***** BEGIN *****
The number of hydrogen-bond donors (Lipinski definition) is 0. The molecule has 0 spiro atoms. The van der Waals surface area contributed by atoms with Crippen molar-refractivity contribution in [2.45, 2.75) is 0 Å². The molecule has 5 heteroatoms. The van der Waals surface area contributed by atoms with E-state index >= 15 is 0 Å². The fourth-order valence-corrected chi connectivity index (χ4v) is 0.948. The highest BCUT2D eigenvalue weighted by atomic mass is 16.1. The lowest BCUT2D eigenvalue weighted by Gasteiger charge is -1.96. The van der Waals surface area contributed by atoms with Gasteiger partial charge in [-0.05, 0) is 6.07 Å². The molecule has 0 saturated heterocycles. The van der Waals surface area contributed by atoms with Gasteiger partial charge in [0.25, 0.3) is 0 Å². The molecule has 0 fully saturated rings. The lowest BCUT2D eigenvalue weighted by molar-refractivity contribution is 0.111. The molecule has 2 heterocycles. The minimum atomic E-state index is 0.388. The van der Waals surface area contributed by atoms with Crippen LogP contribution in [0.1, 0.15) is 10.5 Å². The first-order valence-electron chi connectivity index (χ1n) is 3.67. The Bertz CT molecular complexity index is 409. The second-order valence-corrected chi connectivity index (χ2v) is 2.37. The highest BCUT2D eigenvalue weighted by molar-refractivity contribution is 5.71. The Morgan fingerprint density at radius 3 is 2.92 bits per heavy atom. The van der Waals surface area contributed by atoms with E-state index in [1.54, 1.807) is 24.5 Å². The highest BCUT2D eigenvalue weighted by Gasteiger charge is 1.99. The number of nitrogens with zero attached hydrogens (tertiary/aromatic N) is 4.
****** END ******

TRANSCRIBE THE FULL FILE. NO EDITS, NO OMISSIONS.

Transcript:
The number of hydrogen-bond donors (Lipinski definition) is 0. The molecule has 0 spiro atoms. The van der Waals surface area contributed by atoms with Crippen molar-refractivity contribution in [2.45, 2.75) is 0 Å². The molecule has 5 heteroatoms. The van der Waals surface area contributed by atoms with E-state index >= 15 is 0 Å². The fourth-order valence-corrected chi connectivity index (χ4v) is 0.948. The highest BCUT2D eigenvalue weighted by atomic mass is 16.1. The lowest BCUT2D eigenvalue weighted by Gasteiger charge is -1.96. The van der Waals surface area contributed by atoms with Gasteiger partial charge in [-0.05, 0) is 6.07 Å². The molecule has 0 saturated heterocycles. The van der Waals surface area contributed by atoms with Gasteiger partial charge in [0.25, 0.3) is 0 Å². The molecule has 0 fully saturated rings. The lowest BCUT2D eigenvalue weighted by molar-refractivity contribution is 0.111. The molecule has 2 heterocycles. The minimum atomic E-state index is 0.388. The van der Waals surface area contributed by atoms with Crippen LogP contribution in [0.1, 0.15) is 10.5 Å². The first-order valence-electron chi connectivity index (χ1n) is 3.67. The Bertz CT molecular complexity index is 409. The second-order valence-corrected chi connectivity index (χ2v) is 2.37. The highest BCUT2D eigenvalue weighted by molar-refractivity contribution is 5.71. The Morgan fingerprint density at radius 3 is 2.92 bits per heavy atom. The van der Waals surface area contributed by atoms with E-state index in [1.54, 1.807) is 24.5 Å². The highest BCUT2D eigenvalue weighted by Gasteiger charge is 1.99. The number of nitrogens with zero attached hydrogens (tertiary/aromatic N) is 4.